On Tuesday night, Shelley Duncan snapped a team homerless streak of 11 games with a solo homer. That apparently broke the ice, for on Wednesday, the Indians scored five of their six runs via the home run.
Josh Tomlin made the start, matching up against Phillip Humber. The two pitchers work out together in the offseason, and they pitched to a draw, each allowing three runs in six innings. Tomlin started better, not allowing a hit through three innings, but Humber pitched out of (or rather, the Indians couldn't capitalize on) a couple of big jams in the early innings. In the first and third innings, the Indians had a runner at third with one out, and in both cases the batter struck out. Travis Hafner whiffed in the first inning with runners at second and third, and Carlos Santana struck out with the bases loaded in the third. Both would redeem themselves later, however.
Tomlin allowed the first run on the game on his first allowed hit; Adam Dunn took him deep in the fourth inning. The Indians struck back the next inning with a home run of their own; after a double play wiped out a leadoff walk, Asdrubal Cabrera walked, Travis Hafner singled, and Carlos Santana then absolutely crushed a home run onto the walkway behind the seating in right-center field. That gave the Indians a 3-1 lead, but it was a short-lived one, for the White Sox would tie the game with an Alexei Ramirez two-run single in the bottom of the fifth.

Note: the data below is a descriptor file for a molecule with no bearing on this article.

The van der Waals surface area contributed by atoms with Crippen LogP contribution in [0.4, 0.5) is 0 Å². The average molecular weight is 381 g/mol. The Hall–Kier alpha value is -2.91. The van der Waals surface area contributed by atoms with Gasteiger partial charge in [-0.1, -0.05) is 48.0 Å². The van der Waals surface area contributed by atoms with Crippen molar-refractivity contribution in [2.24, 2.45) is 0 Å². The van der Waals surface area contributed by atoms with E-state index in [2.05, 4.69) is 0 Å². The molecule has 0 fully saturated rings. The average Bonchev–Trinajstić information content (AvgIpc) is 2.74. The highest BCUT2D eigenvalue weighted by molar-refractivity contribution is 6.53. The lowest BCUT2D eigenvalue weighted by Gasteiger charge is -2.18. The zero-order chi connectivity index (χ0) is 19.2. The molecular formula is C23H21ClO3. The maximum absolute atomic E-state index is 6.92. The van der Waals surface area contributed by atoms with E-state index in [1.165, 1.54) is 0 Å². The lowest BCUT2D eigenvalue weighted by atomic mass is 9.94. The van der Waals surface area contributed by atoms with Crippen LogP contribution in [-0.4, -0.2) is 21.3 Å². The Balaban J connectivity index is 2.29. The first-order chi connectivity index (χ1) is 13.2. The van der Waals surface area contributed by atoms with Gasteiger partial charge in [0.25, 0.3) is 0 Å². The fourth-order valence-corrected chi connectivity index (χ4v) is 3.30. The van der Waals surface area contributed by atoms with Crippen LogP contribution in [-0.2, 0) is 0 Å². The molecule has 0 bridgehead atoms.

Johnny Damon made his Indians debut tonight, starting in left field and leading off. He went 0-3 with a walk, but had to leave the game in the sixth inning with what the Indians called "general cramping". After the game, Damon explained why he left:
"I felt it in my hands, the back, the calves," Damon said on Wednesday night. "I was like, 'You've got to be kidding me.' Sometimes I guess when you get jacked up and ready to go, this kind of stuff can happen. I plan to be ready tomorrow."
So thankfully this will not resemble Juan Gonzalez's second stint with the Indians.
The game remained tied through seven innings. Both starters were by now out of the game, so it became a battle of bullpens. Chicago's 'pen blinked first, as Jack Hannahan broke the tie with a two-out RBI single in the top of the eighth. In the ninth, Travis Hafner provided two insurance runs with a two-run homer, his third of the year. Chris Perez made short work of the Sox to give the Indians their first victory over Chicago in 2012.